It happens every year. December comes immediately after Thanksgiving and bam!
You’d think I’d know this by now. After all, the holiday season apparently begins sometime in early October with Halloween, Thanksgiving, Christmas, Hannauka and everything else tossed in a potentially stress-inducing fiesta.
Leading this ever-advancing tide of pressure are the many perfection messages:
Have a hassle-free holiday
Make the perfect holiday meal
Decorations you can do on a dime
In that moment when I realize the year is almost over, I typically react in one of two ways. Sometimes the barrage is a challenge – I’m going to take this season by storm! – and out come the notepads, smartphones, and the determination to micromanage the heck out of the next few weeks.
At other times, it’s all the reason I need to crawl back under the covers and pretend none of it’s happening.
Either way, the idea that there’s some perfect person out there floating through the stress in a cloud of peppermint-scented-calm is enough to make me throw up my hands.
I can’t do a perfect holiday.
I can’t do a perfect work-place, either.
Thinking about seasonal stress got me to thinking about how we tend to see stress as an absolute (stress vs. calm) year-round. This mindset can cause conflict because it focuses us on a given solution (no stress) without letting us consider where our focus belongs.
Those perfection messages reinforce this notion that it’s an all-or-nothing situation. Either you’re a stressed out mess or not. And there are so many opportunities to feel behind or lacking.
Either you’re a stressed-out mess or you’re calm, organized, filing those emails as they pop up, managing your time to the maximum, and networking after hours. Then you’ll set some new year goals and you’ll be on your way. But really, no matter how on-top of things you are, the pendulum swings back and forth because life happens.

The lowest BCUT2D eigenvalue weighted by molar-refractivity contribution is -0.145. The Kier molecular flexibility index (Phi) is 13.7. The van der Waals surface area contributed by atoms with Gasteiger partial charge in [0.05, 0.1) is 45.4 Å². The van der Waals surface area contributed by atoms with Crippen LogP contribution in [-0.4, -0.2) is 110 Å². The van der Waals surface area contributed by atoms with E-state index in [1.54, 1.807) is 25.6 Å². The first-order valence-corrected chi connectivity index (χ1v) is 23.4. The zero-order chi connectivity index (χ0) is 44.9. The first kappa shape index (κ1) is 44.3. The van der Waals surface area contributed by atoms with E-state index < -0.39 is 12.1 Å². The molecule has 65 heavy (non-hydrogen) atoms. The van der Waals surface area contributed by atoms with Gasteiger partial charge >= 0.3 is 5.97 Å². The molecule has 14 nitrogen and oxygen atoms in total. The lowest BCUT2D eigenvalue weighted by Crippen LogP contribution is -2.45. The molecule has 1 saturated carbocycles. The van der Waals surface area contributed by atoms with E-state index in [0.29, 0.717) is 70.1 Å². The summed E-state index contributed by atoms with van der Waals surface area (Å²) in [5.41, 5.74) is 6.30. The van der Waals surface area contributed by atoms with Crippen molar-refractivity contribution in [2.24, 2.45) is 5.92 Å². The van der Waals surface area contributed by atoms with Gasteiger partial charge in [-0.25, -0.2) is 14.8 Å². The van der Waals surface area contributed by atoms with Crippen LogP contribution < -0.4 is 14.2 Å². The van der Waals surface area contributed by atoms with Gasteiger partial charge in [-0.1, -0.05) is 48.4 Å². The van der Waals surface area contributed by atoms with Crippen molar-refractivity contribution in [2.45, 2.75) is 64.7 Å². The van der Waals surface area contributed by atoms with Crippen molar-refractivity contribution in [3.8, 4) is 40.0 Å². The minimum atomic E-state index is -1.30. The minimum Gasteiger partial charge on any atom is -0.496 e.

We are surrounded by the many. Many ways to improve, many ways to succeed. We are told everyone has the potential to be President, run a start-up, make a million (over and over), and be happy. And it’s all supposed to be easy a la “ten simple steps and you can be the leader” or “want to succeed? just do this”
This season, I’m looking for a way to reduce the many mindset and be open to focusing on one area at a time.
For instance, there are three events that all have holiday significance to me and- the calendar gods must be crazy – this year they’re all on the same weekend. I began trying to figure out which one we could do on Friday – Saturday – Sunday – all in the name of holiday spirit. Then a little voice in my head said just pick one.
One is a realistic goal.
With one, I can still do some of the normal things that make a weekend work for me. Like buy milk.
One got me thinking.
When I have a head full of to-do’s, it’s helps to dump them all down on one piece of paper and then choose one place to start.
When my day is overloaded, it helps to pick one think to accomplish that day and do it first.
When I need to have a difficult conversation with someone, it helps to pick one point of focus instead of trying to address all the problems in a single conversation.
One is about focus.
As someone who tends towards the page of goals, I don’t think this will be easy for me, but I’ve experimented in small ways and the Holidays provide another sanity-saving opportunity to experiment with one.
Are you a one or many person? What have you learned and what would you share?